ADSI Scriptomatic
The ADSI Scriptomatic is designed to help you write ADSI scripts; that is, scripts that can be used to manage Active Directory. The ADSI Scriptomatic also teaches you an important point about ADSI scripting: like WMI, there are consistent patterns to ADSI scripts.

WMI Code Creator v1.0
The WMI Code Creator tool allows you to generate VBScript, C#, and VB .NET code that uses WMI to complete a management task such as querying for management data, executing a method from a WMI class, or receiving event notifications using WMI.
The tool is meant to help IT Professionals quickly create management scripts and to help developers learn WMI scripting and WMI .NET. The tool helps take the complexity out of writing code that uses WMI and helps developers and IT Professionals understand how powerful and useful WMI can be for managing computers.
Using the tool, you can query for management information such as the name and version of an operating system, how much free disk space is on a hard drive, or the state of a service. You can also use the tool to execute a method from a WMI class to perform a management task. For example, you can create code that executes the Create method of the Win32_Process class to create a new process such as Notepad or another executable. The tool also allows you to generate code to receive event notifications using WMI. For example, you can select to receive an event every time a process is started or stopped, or when a computer shuts down.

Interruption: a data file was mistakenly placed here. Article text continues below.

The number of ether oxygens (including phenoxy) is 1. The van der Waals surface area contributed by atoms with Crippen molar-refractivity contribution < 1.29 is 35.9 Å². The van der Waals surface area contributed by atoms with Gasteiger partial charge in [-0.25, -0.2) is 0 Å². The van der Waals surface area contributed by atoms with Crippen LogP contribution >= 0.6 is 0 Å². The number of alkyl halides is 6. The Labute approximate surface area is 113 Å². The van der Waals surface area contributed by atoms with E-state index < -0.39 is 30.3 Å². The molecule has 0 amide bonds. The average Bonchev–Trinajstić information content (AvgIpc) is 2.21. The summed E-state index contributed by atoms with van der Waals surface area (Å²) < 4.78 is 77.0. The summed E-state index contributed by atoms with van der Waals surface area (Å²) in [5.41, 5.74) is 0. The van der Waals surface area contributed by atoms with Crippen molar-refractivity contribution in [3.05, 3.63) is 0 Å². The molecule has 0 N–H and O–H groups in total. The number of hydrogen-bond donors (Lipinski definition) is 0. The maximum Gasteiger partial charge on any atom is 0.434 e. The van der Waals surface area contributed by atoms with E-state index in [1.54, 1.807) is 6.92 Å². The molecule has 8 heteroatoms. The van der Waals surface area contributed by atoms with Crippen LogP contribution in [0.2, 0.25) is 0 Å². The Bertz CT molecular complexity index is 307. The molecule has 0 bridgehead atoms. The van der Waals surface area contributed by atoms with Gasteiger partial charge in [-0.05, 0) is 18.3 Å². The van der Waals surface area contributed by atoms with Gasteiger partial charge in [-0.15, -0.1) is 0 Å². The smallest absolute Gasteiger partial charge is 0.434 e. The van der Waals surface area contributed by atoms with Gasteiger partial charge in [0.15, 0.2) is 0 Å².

The tool also allows you to browse through the available WMI namespaces and classes on the local computer to find their descriptions, properties, methods, and qualifiers

HTA Helpomatic
The HTA Helpomatic is a utility that helps script writers create HTML Applications (HTAs). HTAs enable you to provide a graphical user interface for your scripts, an interface that can include anything from list boxes to radio buttons to checkboxes. The HTA Helpomatic includes sample VBScript code and sample HTML code showing you how to do things like add a button to an HTA. Equally important, the Helpomatic also shows you how you can run a script any time that button is clicked. As an added bonus, the Helpomatic enables you to modify the scripts and HTML code and test those modifications in the utility itself.

Tweakomatic is a utility that writes scripts that enable you to retrieve and/or configure Windows and Internet Explorer settings.


Language Documentation and References: